In an internal memo justifying Maddox’s hiring, the authority wrote that he had “direct access to the Executive Oval Office” and cited his position on the Obama campaign’s National Finance Committee. Maddox’s company website prominently features photographs of him with the Obamas.

One day after the authority signed off on his contract, Maddox made a $10,000 donation to the Obama re-election effort; he donated an additional $6,000 in June. In August, Maddox landed a meeting for himself and the authority officials with Melody Barnes, then the director of the White House Domestic Policy Council, one of several meetings the Los Angeles officials were able to get.

The administration had previously been supportive of Los Angeles County’s efforts to accelerate its transit projects, but the following month, Obama also announced, as part of his jobs package, a proposal to significantly expand a Transportation Department loan program. The plan, which has drawn bipartisan support, is something Maddox’s clients had sought. Maddox, who did not respond to requests for comment, soon donated an additional $11,250 to the victory fund.


Noah Mamet, another veteran Democratic fundraiser and consultant, emphasizes on his firm’s website that he and his partners “are not lobbyists.” Instead, they help their clients “strategically navigate the worlds of politics, philanthropy and business.” Mamet, who donated $35,800 last year, and his partners have visited the Obama White House more than a dozen times, including at least four occasions on which they accompanied clients to meetings with administration officials. Mamet declined to comment.

Lamell McMorris, a Chicago native and longtime Obama supporter who appears in White House visitor logs 20 times, runs a Washington consulting firm that, as recently as last year, was registered to lobby. He also operates a sports management company, and has taken clients like the football player Cam Newton, a former Heisman trophy winner, and the New Jersey Nets’ guard, Anthony Morrow, to the White House for private tours. McMorris did not respond to requests for comment.

With many of these meetings, it is often difficult to discern what exactly was being discussed. Clues can sometimes be gleaned by looking at the positions and interests of other attendees — who often include lobbyists.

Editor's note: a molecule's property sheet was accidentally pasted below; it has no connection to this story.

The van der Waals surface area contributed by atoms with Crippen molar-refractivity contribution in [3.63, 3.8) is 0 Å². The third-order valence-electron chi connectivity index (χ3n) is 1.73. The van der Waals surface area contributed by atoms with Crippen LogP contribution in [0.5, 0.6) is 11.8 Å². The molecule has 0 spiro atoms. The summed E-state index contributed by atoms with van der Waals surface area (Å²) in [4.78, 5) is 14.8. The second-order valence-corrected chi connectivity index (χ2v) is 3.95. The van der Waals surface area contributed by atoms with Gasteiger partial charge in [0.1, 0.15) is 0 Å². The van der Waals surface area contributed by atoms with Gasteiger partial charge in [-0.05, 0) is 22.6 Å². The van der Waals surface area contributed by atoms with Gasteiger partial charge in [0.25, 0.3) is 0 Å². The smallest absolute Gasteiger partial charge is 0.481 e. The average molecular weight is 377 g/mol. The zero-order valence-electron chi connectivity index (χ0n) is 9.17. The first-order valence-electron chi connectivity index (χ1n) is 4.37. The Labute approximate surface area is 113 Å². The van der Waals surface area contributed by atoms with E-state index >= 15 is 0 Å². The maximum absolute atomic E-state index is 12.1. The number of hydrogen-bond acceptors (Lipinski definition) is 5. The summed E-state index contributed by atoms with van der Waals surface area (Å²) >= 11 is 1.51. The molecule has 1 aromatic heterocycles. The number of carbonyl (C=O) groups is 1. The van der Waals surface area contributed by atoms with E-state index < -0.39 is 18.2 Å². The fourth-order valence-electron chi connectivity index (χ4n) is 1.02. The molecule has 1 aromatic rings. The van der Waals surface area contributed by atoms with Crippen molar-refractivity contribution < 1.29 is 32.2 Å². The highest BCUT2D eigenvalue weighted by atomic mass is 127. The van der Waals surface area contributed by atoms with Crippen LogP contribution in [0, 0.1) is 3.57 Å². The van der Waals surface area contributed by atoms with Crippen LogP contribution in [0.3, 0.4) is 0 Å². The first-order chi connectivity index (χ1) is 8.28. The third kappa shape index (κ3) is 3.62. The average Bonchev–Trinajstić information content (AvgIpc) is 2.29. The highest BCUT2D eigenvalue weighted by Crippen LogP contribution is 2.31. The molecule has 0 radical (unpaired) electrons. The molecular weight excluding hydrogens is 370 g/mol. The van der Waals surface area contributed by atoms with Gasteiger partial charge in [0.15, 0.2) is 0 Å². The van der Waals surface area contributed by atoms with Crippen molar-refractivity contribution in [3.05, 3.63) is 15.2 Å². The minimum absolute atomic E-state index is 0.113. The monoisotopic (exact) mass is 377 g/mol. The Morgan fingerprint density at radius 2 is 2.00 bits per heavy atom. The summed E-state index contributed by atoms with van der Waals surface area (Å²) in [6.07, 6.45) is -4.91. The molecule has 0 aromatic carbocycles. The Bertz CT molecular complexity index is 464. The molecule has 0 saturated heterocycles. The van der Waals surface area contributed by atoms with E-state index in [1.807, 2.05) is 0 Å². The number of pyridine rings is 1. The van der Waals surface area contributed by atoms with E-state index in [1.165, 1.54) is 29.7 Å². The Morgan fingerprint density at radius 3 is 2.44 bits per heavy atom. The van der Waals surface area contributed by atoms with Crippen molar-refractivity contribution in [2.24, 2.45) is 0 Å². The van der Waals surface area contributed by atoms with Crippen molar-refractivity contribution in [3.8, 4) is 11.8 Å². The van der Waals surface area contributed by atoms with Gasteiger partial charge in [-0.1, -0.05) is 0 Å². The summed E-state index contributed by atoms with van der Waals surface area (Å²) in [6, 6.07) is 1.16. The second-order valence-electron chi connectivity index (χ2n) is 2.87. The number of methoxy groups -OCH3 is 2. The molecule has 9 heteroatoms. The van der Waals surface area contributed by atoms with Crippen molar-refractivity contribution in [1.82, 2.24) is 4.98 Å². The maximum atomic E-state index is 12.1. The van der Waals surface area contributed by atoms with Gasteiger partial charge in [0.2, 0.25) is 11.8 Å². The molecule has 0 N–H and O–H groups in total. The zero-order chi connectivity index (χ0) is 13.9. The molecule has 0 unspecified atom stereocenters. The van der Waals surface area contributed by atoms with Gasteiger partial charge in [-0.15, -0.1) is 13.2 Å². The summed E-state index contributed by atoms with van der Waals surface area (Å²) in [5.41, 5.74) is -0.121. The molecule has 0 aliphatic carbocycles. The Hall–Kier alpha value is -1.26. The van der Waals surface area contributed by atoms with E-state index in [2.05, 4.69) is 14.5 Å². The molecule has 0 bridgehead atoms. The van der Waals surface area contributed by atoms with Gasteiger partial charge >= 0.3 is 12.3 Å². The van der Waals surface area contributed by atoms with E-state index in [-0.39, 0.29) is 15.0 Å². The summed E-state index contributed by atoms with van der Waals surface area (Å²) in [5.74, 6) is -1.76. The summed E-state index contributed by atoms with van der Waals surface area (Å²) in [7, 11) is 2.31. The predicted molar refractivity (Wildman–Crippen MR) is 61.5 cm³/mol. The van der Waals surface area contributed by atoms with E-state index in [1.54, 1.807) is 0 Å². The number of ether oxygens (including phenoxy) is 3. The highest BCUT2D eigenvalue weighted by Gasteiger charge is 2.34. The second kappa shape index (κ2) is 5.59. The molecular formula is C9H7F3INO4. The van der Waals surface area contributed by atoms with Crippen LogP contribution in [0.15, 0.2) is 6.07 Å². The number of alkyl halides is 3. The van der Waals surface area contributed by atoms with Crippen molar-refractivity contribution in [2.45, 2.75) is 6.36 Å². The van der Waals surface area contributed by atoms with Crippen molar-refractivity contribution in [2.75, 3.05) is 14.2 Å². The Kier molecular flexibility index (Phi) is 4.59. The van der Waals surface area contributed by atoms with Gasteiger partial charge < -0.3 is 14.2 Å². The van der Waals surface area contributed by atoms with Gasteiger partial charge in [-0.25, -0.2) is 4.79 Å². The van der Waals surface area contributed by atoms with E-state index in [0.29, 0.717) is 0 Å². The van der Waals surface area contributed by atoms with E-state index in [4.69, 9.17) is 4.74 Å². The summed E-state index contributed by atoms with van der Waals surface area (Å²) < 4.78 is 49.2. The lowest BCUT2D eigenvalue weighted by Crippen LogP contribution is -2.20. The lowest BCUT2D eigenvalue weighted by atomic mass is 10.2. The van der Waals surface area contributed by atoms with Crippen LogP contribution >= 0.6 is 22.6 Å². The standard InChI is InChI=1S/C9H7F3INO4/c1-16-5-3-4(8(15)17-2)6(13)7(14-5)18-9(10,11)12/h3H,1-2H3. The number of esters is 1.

David Beier, who oversees government affairs at the pharmaceutical company Amgen, has had nearly a dozen meetings at the White House, according to the visitor logs. On a single day in February last year, Beier; Amgen’s chief executive, Kevin W. Sharer; and lobbyists from the Podesta Group, the firm led by the Democratic fundraiser Tony Podesta, had four meetings with top White House officials, including Jarrett, Pete Rouse and Austan Goolsbee.

Beier — who was registered to lobby for Amgen for 10 years until last year — donated $35,800 in January, his largest such contribution. The donation came two weeks after he and Podesta visited the White House for another meeting with an economic official.

Amgen declined to comment, but lobbying disclosure reports show that the company hired the Podesta Group to press the White House and Congress on Medicare coverage and reimbursement for drugs for end-stage renal disease, among other issues.

As for Antoinette Bush, a former Senate staff member whose stepfather is the Democratic power broker Vernon E. Jordan Jr., she declined to comment on the nature of her visits. But the purpose of some of them can be inferred from the more detailed records of meetings she had around the same time with officials at the Federal Communications Commission. Those agency meetings — some of which included the same Sony and Viacom lobbyists whom she accompanied to the White House — were mostly about shaping regulations to discourage piracy of digital media.

She also helped Viacom fight an FCC complaint that one of its Nickelodeon shows, Zevo-3, was little more than a vehicle for the show’s marketing partner, Skechers. Writing to the agency for Viacom, Bush argued that the cartoon show, which features characters with special powers who previously appeared in Skechers commercials, intentionally distances itself from the footwear Skechers sells.

“In particular,” she wrote, “the characters in Zevo-3 do not derive any powers from their shoes, do not go out of their way to refer to their shoes and do not indicate that their shoes bear any relation to their roles on the program.”